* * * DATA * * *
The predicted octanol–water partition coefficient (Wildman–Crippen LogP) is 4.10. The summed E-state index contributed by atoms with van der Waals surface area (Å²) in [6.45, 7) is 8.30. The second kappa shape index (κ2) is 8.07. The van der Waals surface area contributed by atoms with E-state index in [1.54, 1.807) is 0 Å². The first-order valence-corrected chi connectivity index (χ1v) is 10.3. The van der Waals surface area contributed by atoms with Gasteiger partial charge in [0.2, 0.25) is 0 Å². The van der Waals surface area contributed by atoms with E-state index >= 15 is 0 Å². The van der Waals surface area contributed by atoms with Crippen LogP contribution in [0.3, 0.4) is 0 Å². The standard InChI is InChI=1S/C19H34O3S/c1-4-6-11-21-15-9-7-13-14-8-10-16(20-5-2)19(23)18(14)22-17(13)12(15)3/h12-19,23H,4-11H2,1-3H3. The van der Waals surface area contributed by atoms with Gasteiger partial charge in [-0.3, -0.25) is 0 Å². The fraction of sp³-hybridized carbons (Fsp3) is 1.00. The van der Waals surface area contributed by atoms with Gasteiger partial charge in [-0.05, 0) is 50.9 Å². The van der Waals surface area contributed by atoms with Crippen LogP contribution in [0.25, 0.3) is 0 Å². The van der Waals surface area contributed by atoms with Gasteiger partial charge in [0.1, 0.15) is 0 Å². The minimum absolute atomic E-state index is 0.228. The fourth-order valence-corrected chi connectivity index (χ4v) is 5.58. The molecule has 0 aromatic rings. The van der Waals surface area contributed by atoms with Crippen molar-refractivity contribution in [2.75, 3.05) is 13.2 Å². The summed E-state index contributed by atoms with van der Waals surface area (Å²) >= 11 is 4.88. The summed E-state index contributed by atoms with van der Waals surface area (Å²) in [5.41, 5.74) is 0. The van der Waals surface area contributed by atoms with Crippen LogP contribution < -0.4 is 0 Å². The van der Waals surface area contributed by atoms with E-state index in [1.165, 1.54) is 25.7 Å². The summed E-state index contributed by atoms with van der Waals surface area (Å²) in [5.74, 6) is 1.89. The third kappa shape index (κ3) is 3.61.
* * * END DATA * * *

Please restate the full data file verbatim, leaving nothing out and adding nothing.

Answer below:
The predicted octanol–water partition coefficient (Wildman–Crippen LogP) is 4.10. The summed E-state index contributed by atoms with van der Waals surface area (Å²) in [6.45, 7) is 8.30. The second kappa shape index (κ2) is 8.07. The van der Waals surface area contributed by atoms with E-state index in [1.54, 1.807) is 0 Å². The first-order valence-corrected chi connectivity index (χ1v) is 10.3. The van der Waals surface area contributed by atoms with Gasteiger partial charge in [0.2, 0.25) is 0 Å². The van der Waals surface area contributed by atoms with E-state index >= 15 is 0 Å². The van der Waals surface area contributed by atoms with Crippen LogP contribution in [0.3, 0.4) is 0 Å². The standard InChI is InChI=1S/C19H34O3S/c1-4-6-11-21-15-9-7-13-14-8-10-16(20-5-2)19(23)18(14)22-17(13)12(15)3/h12-19,23H,4-11H2,1-3H3. The van der Waals surface area contributed by atoms with Gasteiger partial charge in [-0.3, -0.25) is 0 Å². The fraction of sp³-hybridized carbons (Fsp3) is 1.00. The van der Waals surface area contributed by atoms with Gasteiger partial charge in [-0.05, 0) is 50.9 Å². The van der Waals surface area contributed by atoms with Crippen LogP contribution in [0.25, 0.3) is 0 Å². The van der Waals surface area contributed by atoms with Gasteiger partial charge in [0.1, 0.15) is 0 Å². The minimum absolute atomic E-state index is 0.228. The fourth-order valence-corrected chi connectivity index (χ4v) is 5.58. The molecule has 0 aromatic rings. The van der Waals surface area contributed by atoms with Crippen molar-refractivity contribution in [2.75, 3.05) is 13.2 Å². The summed E-state index contributed by atoms with van der Waals surface area (Å²) >= 11 is 4.88. The summed E-state index contributed by atoms with van der Waals surface area (Å²) in [5.41, 5.74) is 0. The van der Waals surface area contributed by atoms with Crippen LogP contribution < -0.4 is 0 Å². The van der Waals surface area contributed by atoms with E-state index in [1.165, 1.54) is 25.7 Å². The summed E-state index contributed by atoms with van der Waals surface area (Å²) in [5.74, 6) is 1.89. The third kappa shape index (κ3) is 3.61.